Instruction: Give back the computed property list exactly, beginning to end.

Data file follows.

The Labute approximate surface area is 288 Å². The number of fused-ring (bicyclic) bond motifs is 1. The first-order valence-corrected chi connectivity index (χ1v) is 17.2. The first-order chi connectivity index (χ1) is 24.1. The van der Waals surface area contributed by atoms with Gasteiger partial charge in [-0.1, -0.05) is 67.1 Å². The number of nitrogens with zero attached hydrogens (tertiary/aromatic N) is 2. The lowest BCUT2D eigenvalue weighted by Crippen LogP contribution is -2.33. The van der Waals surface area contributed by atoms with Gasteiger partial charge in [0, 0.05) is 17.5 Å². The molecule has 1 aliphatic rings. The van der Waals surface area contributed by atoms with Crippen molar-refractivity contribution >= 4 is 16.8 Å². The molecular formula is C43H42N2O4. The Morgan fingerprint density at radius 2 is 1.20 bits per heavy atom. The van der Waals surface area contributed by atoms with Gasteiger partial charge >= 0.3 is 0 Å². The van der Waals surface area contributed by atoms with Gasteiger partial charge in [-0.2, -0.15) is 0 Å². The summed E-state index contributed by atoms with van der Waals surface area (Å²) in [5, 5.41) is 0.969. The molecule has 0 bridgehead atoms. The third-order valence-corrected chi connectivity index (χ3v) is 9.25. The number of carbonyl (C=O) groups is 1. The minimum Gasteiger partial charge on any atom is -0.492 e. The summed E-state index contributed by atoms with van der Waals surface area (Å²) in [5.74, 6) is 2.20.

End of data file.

The Labute approximate surface area is 288 Å². The number of fused-ring (bicyclic) bond motifs is 1. The first-order valence-corrected chi connectivity index (χ1v) is 17.2. The first-order chi connectivity index (χ1) is 24.1. The van der Waals surface area contributed by atoms with Gasteiger partial charge in [-0.1, -0.05) is 67.1 Å². The number of nitrogens with zero attached hydrogens (tertiary/aromatic N) is 2. The lowest BCUT2D eigenvalue weighted by Crippen LogP contribution is -2.33. The van der Waals surface area contributed by atoms with Gasteiger partial charge in [0, 0.05) is 17.5 Å². The molecule has 1 aliphatic rings. The van der Waals surface area contributed by atoms with Crippen molar-refractivity contribution >= 4 is 16.8 Å². The molecular formula is C43H42N2O4. The Morgan fingerprint density at radius 2 is 1.20 bits per heavy atom. The van der Waals surface area contributed by atoms with Gasteiger partial charge >= 0.3 is 0 Å². The van der Waals surface area contributed by atoms with Gasteiger partial charge in [-0.2, -0.15) is 0 Å². The summed E-state index contributed by atoms with van der Waals surface area (Å²) in [5, 5.41) is 0.969. The molecule has 0 bridgehead atoms. The third-order valence-corrected chi connectivity index (χ3v) is 9.25. The number of carbonyl (C=O) groups is 1. The minimum Gasteiger partial charge on any atom is -0.492 e. The summed E-state index contributed by atoms with van der Waals surface area (Å²) in [5.74, 6) is 2.20.